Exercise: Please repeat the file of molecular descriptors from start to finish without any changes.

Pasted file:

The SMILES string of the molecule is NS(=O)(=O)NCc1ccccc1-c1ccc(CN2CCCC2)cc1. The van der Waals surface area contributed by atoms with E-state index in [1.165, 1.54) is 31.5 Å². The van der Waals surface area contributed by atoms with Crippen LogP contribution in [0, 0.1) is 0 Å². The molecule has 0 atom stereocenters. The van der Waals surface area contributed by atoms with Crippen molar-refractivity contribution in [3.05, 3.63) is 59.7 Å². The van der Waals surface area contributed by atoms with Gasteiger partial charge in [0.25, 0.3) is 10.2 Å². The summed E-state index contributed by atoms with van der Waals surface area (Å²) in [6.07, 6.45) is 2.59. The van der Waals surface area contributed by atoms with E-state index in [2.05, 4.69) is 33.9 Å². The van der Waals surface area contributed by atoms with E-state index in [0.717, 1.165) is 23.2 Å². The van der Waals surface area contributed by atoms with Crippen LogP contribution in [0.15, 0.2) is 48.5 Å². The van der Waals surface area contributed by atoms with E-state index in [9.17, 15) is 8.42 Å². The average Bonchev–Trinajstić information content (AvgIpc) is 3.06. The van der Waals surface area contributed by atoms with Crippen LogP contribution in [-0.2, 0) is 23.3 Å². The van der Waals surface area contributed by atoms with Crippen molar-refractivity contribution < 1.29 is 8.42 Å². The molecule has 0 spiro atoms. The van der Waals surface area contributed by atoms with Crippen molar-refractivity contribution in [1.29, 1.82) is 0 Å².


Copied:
The SMILES string of the molecule is NS(=O)(=O)NCc1ccccc1-c1ccc(CN2CCCC2)cc1. The van der Waals surface area contributed by atoms with E-state index in [1.165, 1.54) is 31.5 Å². The van der Waals surface area contributed by atoms with Crippen LogP contribution in [0, 0.1) is 0 Å². The molecule has 0 atom stereocenters. The van der Waals surface area contributed by atoms with Crippen molar-refractivity contribution in [3.05, 3.63) is 59.7 Å². The van der Waals surface area contributed by atoms with Gasteiger partial charge in [0.25, 0.3) is 10.2 Å². The summed E-state index contributed by atoms with van der Waals surface area (Å²) in [6.07, 6.45) is 2.59. The van der Waals surface area contributed by atoms with E-state index in [2.05, 4.69) is 33.9 Å². The van der Waals surface area contributed by atoms with E-state index in [0.717, 1.165) is 23.2 Å². The van der Waals surface area contributed by atoms with Crippen LogP contribution in [0.15, 0.2) is 48.5 Å². The van der Waals surface area contributed by atoms with E-state index in [9.17, 15) is 8.42 Å². The average Bonchev–Trinajstić information content (AvgIpc) is 3.06. The van der Waals surface area contributed by atoms with Crippen LogP contribution in [-0.2, 0) is 23.3 Å². The van der Waals surface area contributed by atoms with Crippen molar-refractivity contribution < 1.29 is 8.42 Å². The molecule has 0 spiro atoms. The van der Waals surface area contributed by atoms with Crippen molar-refractivity contribution in [1.29, 1.82) is 0 Å².